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Muhammad Bin Naseem

Roll Number:
Department of
Agricultural Sciences
University of Haripur
Submitted To:Rasheed Akber
Algae, Bacteria, Virus, Fungi

Algae are the simplest form of oxygen-producing plants and
can grow in both fresh and salt water. Freshwater algae are of
the blue-green and green varieties. Blue-green algae form the
typical dark green scum on polluted or over fertilized water.
Green algae occasionally form blooms on the surface, which
float free or attach themselves to any solid object in the
water. Although algae form the basic building block in the
food chain in the water body, a great number of algae blooms
make the water undesirable for swimming or drinking
because of the discoloration or scum formed by the blooms.
Odor from decomposing algae can also result in aesthetic
problems. Algae control in lakes and ponds can be
accomplished with copper sulphate or piquet. Copper sulfate
has been used as a method of controlling algae.

Fungi (Lat. fungusmushroom) are eukaryotes with a distinct
nucleus and rigid chit nous cell wall and were formerly
regarded as plants without chlorophyll and are now grouped
with protozoa slime molds and most algae as Higher Protista.
Mycoses are infections caused by true fungi.

Eumycetes contains more than 80,000 species and

can be classified morphologically into:

Algae, Bacteria, Virus, Fungi

Bacteria are prokaryotes, which means they are unicellular

and have no nucleus. They come in various shapes: rodlike,
spherical or spiral. Bacteria are very small. A typical one is
only several micrometres in size. 1 billion could fit on 1
square centimeter of space on the human gums, and 1 gram
of digested food has 10 billion bacteria.
Because they are such small organisms, light microscopes
can only let us see their shape, and how they move. Under an
electron microscope, we can see the details of their external
parts and perhaps a blurred center due to their genetic
material not being within a nucleus.
Bacteria have a cell wall that can be either thick or thin. The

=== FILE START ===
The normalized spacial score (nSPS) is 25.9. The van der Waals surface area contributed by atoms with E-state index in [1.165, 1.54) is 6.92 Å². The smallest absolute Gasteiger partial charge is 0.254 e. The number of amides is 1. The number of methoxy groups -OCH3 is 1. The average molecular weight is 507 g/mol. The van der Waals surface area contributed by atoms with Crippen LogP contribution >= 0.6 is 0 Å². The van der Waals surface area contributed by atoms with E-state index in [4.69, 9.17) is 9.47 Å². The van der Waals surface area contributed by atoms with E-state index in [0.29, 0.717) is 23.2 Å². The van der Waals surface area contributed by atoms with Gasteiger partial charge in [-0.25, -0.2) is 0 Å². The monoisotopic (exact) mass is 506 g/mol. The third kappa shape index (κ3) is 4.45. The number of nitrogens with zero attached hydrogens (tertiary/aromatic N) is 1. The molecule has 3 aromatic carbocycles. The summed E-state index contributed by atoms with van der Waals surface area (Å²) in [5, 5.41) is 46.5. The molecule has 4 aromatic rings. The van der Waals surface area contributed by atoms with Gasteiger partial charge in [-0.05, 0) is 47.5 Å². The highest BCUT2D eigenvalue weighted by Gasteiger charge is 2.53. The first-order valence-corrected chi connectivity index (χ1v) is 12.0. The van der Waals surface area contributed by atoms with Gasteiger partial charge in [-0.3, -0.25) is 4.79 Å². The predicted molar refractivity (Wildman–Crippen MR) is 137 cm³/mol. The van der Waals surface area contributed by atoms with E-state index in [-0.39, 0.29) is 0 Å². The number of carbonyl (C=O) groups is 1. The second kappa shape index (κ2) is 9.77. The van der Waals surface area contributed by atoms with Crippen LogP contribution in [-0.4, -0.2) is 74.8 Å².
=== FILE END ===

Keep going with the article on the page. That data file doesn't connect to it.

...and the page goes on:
chemical test, the Gram Staining technique, can help a
researcher to determine this characteristic for keying out and
idenficaton purposes. A think-walled bacteria will appear to
be purple for a positive Gram-staining, while bacteria will be
pink if they are Gram-negative.
Bacteria can have external locomotive structures called
flagella or pilli. Locomotive structures are those that allow the
organisms to move around in its environment
Bacteria belong to domain Eubacteria

A virus is an obligate cellular parasite that is completely
dependent on the host cell for its replication. The genome of
the virus may consist of single stranded or double stranded
DNA or RNA. The size of viral genomes varies widely and may
encode between one and 250 genes. Of most interest within
Algae, Bacteria, Virus, Fungi

the study of Botany are viruses that are plant pathogens. The
majority of plant viruses have single-stranded, messengersense RNA genomes and encode only between one and 12
proteins. These proteins function in virus transmission, in
replication, cell-to-cell and systemic movement, in the
structure of the virus, and in the suppression of plant host
defense mechanisms. Virus replication takes place in distinct
virus-induced regions of the cell, the so-called viroplasms,
and induces the synthesis of a pool of virus components
followed by assembly of many virus particles from this pool.

Algae, Bacteria, Virus, Fungi